Watton is the location for Watton Priory which was a Gilbertine double monastery founded in 1150 by Eustace fitz John. [6] The present building dates mainly from the 14th and 15th centuries, although it has earlier origins, and a house was added in the 19th century. It is a Grade I listed building. [7] [8] The priory was dissolved in 1539 by Henry VIII. The Nun of Watton, famous from Ailred of Rievaulx's De Sanctimoniali de Wattun , is noted for her pregnancy while in the priory.

Watton Priory Grade I listed building in East Riding of Yorkshire, United Kingdom

Watton Priory was a priory of the Gilbertine Order at Watton in the East Riding of Yorkshire, England. The double monastery was founded in 1150 by Eustace fitz John.

Gilbertine Order Order founded by Gilbert of Sempringham

The Gilbertine Order of Canons Regular was founded around 1130 by Saint Gilbert in Sempringham, Lincolnshire, where Gilbert was the parish priest. It was the only completely English religious order and came to an end in the 16th century at the time of the Dissolution of the Monasteries. Modest Gilbertine revivals have taken place in the late 20th and early 21st centuries on three continents.

Eustace fitz John was a powerful magnate in northern England during the reigns of Henry I, Stephen and Henry II. From a relatively humble background in the south-east of England, Eustace made his career serving Henry I, and was elevated by the king through marriage and office into one of the most important figures in the north of England. Eustace acquired a great deal of property in the region, controlled Bamburgh Castle, and served jointly with Walter Espec as justiciar of the North.

Near to the priory is the Church of St Mary which was designated a Grade I listed building in September 1966 and is now recorded in the National Heritage List for England, maintained by Historic England. [9] The church building is primarily of 15th century construction but some 13th century materials remain, [10] while the south porch, and north vestry are dated 1859. The parapet to tower is 20th century.

Listed building Protected historic structure in the United Kingdom

A listed building, or listed structure, is one that has been placed on one of the four statutory lists maintained by Historic England in England, Historic Environment Scotland in Scotland, Cadw in Wales, and the Northern Ireland Environment Agency in Northern Ireland.

The National Heritage List for England (NHLE) is England’s official list of buildings, monuments, parks and gardens, wrecks, battlefields and World Heritage Sites. It is maintained by Historic England and brings together these different designations as a single resource even though they vary in the type of legal protection afforded to each. Conservation areas do not appear on the NHLE since they are designated by the relevant local planning authority.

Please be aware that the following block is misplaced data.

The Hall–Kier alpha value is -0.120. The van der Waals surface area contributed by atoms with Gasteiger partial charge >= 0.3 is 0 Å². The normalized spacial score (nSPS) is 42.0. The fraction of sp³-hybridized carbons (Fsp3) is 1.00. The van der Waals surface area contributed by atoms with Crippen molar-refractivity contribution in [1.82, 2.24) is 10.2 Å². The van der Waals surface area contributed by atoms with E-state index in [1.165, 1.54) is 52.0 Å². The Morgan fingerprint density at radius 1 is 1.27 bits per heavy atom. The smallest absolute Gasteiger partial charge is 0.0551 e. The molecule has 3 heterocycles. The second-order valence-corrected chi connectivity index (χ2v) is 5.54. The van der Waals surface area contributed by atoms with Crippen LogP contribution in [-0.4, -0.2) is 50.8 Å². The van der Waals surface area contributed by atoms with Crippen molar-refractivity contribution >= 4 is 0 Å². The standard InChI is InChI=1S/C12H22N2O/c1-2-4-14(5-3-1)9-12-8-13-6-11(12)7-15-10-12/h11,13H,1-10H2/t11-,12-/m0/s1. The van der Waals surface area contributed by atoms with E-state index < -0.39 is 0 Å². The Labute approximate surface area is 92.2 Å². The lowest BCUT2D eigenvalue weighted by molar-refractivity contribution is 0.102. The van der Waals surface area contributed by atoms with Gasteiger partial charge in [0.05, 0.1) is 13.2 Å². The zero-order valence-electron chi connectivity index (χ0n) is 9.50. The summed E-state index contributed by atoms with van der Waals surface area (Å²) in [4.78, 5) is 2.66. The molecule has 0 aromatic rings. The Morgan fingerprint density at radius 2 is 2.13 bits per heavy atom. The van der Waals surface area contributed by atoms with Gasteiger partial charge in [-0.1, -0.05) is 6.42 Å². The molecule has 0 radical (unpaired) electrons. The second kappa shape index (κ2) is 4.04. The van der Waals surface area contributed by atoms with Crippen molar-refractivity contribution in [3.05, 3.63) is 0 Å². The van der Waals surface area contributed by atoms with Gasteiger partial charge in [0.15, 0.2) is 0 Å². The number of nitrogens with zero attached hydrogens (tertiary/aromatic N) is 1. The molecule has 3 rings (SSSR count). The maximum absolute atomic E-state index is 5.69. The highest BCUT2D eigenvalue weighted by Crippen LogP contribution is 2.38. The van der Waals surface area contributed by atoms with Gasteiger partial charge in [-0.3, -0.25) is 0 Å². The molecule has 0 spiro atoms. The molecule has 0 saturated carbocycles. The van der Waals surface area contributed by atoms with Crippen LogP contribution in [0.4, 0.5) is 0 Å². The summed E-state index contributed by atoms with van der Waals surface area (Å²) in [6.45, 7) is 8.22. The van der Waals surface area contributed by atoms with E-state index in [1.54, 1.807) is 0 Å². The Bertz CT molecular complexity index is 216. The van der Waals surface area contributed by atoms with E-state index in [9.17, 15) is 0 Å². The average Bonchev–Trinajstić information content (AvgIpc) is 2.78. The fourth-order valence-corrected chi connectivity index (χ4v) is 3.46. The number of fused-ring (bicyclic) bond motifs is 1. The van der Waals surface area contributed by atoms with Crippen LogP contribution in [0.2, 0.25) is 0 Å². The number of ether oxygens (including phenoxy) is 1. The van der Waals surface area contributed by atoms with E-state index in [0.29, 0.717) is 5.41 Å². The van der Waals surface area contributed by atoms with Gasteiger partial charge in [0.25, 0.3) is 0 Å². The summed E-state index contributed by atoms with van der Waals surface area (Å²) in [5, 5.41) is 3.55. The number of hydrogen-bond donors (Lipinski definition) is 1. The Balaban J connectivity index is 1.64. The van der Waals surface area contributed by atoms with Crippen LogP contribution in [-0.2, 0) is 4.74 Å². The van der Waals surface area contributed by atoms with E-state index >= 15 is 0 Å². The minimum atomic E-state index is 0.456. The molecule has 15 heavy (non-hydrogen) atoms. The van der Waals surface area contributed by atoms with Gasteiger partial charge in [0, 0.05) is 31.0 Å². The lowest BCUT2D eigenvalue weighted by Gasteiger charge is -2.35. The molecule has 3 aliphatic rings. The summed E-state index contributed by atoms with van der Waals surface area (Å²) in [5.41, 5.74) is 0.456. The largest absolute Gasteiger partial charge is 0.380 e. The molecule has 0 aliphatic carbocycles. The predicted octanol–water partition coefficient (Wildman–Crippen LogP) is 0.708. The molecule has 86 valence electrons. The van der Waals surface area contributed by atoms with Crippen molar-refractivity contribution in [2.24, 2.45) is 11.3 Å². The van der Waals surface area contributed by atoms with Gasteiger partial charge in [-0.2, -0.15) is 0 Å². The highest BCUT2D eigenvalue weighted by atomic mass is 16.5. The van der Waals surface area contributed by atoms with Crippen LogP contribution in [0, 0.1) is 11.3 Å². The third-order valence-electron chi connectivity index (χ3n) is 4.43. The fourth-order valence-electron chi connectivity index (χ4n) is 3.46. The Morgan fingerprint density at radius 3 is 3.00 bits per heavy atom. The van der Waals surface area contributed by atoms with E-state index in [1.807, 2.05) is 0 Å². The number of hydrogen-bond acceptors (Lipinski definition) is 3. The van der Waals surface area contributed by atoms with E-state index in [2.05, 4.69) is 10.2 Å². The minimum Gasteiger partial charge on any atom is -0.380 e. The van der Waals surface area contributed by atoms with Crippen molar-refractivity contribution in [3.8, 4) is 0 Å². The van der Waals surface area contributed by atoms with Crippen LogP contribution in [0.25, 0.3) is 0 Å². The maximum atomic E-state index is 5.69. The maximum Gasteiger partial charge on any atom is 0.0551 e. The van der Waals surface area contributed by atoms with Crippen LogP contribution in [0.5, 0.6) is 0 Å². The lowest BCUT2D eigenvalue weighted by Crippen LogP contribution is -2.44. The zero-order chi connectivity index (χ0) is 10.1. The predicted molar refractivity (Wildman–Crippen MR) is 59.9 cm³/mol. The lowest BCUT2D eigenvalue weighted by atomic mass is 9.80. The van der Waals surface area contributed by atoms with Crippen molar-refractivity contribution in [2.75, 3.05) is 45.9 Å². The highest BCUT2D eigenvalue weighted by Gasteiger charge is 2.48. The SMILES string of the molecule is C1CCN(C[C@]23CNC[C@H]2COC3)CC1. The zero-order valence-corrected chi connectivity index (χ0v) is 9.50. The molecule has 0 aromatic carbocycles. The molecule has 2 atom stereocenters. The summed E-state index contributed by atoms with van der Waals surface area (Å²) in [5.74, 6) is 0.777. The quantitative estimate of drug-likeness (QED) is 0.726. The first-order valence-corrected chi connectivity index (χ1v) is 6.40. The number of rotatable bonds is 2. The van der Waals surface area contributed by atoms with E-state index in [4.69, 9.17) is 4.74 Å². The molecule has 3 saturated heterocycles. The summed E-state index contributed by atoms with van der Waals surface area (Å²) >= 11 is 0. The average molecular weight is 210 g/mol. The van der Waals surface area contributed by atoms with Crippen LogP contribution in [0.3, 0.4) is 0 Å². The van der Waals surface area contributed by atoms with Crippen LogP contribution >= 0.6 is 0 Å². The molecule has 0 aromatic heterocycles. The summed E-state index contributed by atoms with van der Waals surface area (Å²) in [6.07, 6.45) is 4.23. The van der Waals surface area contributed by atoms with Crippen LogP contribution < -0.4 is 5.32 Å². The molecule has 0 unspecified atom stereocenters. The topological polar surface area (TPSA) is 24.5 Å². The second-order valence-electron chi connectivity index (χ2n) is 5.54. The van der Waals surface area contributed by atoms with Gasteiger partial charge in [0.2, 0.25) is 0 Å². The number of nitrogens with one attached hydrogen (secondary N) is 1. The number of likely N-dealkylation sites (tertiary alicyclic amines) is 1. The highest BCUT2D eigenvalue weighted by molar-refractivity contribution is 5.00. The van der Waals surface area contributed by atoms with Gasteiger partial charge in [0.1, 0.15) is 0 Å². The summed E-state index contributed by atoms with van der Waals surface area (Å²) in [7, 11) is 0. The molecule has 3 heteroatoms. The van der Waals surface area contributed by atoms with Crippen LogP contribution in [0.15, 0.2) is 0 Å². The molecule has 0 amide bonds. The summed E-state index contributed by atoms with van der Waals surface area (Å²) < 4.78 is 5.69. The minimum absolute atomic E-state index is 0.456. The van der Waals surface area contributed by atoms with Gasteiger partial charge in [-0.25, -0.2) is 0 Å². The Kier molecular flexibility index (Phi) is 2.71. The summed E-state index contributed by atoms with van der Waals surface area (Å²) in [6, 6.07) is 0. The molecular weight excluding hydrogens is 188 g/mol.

Historic England Executive non-departmental public body of the British Government, tasked with protecting the historical environment of England

Historic England is an executive non-departmental public body of the British Government sponsored by the Department for Culture, Media and Sport (DCMS). It is tasked with protecting the historical environment of England by preserving and listing historic buildings and ancient monuments and by advising central and local government.

Etymology

The origin of the word Watton is uncertain, but suggestions include

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References

  1. 1 2 UK Census (2011). "Local Area Report – Watton Parish (1170211283)". Nomis. Office for National Statistics . Retrieved 27 February 2018.
  2. "2001 Census: Key Statistics: Parish Headcounts: Area: Watton CP (Parish)". Neighbourhood Statistics. Office for National Statistics . Retrieved 20 May 2008.
  3. Monegunda is a female name meaning "overprotective" and was known from medieval France.
  4. Farmer, David (2011). The Oxford Dictionary of Saints . Oxford University Press.
  5. Malton, William de. A Dictionary of Architecture and Landscape Architecture. Oxford University Press.
  6. "Forbidden love in Watton". Where I Live - Humber. BBC. 9 January 2006. Retrieved 27 August 2010.
  7. Historic England. "Watton Abbey (1161550)". National Heritage List for England . Retrieved 2 August 2013.
  8. Historic England. "Watton Abbey (1161550)". National Heritage List for England . Retrieved 2 May 2013.
  9. Historic England. "Church of St Mary (1083772)". National Heritage List for England . Retrieved 2 August 2013.
  10. "Church of St Mary, Watton". British Listed Buildings. Retrieved 13 March 2014.